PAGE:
This post forms part of the “Building my workbench” series.
I wanted to add two vises to my bench, a front and tail vise. Both of them of the cast iron Record style quick release. I already had an old Australian made Dawn No. 9. It’s position in the bench vise hierarchy would be determined by what second vise I could buy for a reasonable cost second hand. After a wait of a month or so monitoring the coming and goings of the second hand market, I picked up a pre-1960’s Record 52 ½ quick release vise. While I wasn’t really all that fussed about the dates, I do love the look of the tulip bulb boss of that era.
It was pretty grimy but otherwise in great working condition, so disassembled it, removed all the grease with mineral turpentine and a Simply Green wash, then de-rusted the parts in a white vinegar bath. When it came to painting it, I really wasn’t feeling the vibe of traditional Record blue. For many years I’ve painted or marked all my tools with a bright yellow paint, and felt like a change.
I thought I had taken a bunch of photos of the restoration, but can’t find them. I may have been in a “no phone” mood when doing it (I get that way some times when I just want to be unavailable). I did however find one photo with a bit of a story to it. When painting the vise, I wanted to protect the holes from getting painted and encumbering the smooth sliding action. I tried covering with masking tape and balls of cloth, all which proved unsatisfactory. I thought I could use blue-tack to fill the holes, but a) couldn’t find any, and b) some holes were big, so would have been rather expensive. In a moment of inspiration I thought, ” Ahh-huh, play-doh”! When our kids were young my wife would whip up a batch in no time, and as she was overseas at this juncture, I’d just make some myself. I found what looked like a simple recipe which promised I’d have play-doh in ten minutes, and embarked on an adventure.
For those of you who have not yet mastered the art, let me offer two tips. First, when it looks dry, but you’ve added the stated amount of water, don’t add more, just keep kneading. Secondly, use white, not whole meal flower. I ended up with a sticky mess that was covering more and more of the bench despite every effort to contain it, and looked remarkably like cat vomit. I did end up with something usable, but entirely unsuitable to give to children to play with. The photo below is following a big clean up.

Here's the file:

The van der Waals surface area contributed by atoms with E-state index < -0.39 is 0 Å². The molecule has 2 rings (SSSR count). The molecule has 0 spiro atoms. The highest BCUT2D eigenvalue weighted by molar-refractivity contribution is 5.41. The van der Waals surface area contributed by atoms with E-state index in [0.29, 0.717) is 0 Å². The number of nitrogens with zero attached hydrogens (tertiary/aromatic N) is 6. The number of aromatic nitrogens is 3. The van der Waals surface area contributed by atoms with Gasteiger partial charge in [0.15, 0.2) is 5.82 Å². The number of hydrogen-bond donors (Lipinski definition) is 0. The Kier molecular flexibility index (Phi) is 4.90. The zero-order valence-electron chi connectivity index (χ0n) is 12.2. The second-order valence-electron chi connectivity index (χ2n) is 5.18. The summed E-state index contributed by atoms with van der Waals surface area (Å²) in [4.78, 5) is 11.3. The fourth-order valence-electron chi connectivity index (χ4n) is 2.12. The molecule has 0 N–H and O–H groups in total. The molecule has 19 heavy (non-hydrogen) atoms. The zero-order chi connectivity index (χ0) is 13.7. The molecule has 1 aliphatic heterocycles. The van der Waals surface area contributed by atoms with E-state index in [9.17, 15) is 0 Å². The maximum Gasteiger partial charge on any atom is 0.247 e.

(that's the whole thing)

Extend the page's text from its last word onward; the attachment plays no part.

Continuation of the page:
The Face Vise
Both vises have ribs in the casting, so needed slots cut in the underside of the bench to accept them. I can assure you that cutting into my new bench ensured many double and triple checks. In the end I used a card to transfer the spacing from vise to bench. I created my knife walls for guiding my sawing, then chiselled out the waste.
When fitting the vise, the one change I had to make was add a chamfer to the rib slots, as they join the main casting with a radius. Once the dry fit was suitable, I marked the casting holes, drilled the pilot holes and screwed them in place. They were big suckers, so added some wax to help their progress into the wood. Once that was done, I put a couple of roofing screws through the back jaw into the bench top. Until I saw Paul Sellers do this, I’d never used these holes before, but they do add massive strength, as downward pressure is now trying to sheer the screws, not just pull against the thread.
To complete the vise, I added some pine soft jaws. I may still replace them with hard wood, but pine was all I had on hand, and seems to work fine. If you were observant you will have noted that two dog holes are now obscured by the vise. I have cut those dogs a bit shorter so that they do not hit the vise, and if required, may be raised them from the top with my marking knife.
The End Vise
The end vise was largely a rinse and repeat exercise for the mounting, except that the jaw liners were a little different, and a whole lot more work. I’d forgotten when making my last set, that the jaws aren’t parallel in either direction, and very rough castings, so a fair bit of finessing was required to shape the liners to close neatly.
I have had the vises installed now for a couple of weeks, and am simply thrilled. I never had any doubts about the front vise, but the tail vise has been a welcome success. The travelling dog is a revelation, and on more than one occasion I’ve enjoyed the use of a vise which can hold materials at 90º to the bench. I will write another post at some stage about my impression of the two vises, suffice to say, there is no comparison. The Dawn can’t hold a candle to the Record.
The one final piece is to now install some rubberised cork to the vise jaw face to provide a better hold than sooth planed timber. The roll arrived late last week, but need to buy some contact adhesive with which to attach it.
At this juncture I’m calling my bench done. There may be additions and modifications in due course, but they will be just that. The substantive work is complete and I have signed and dated a leg.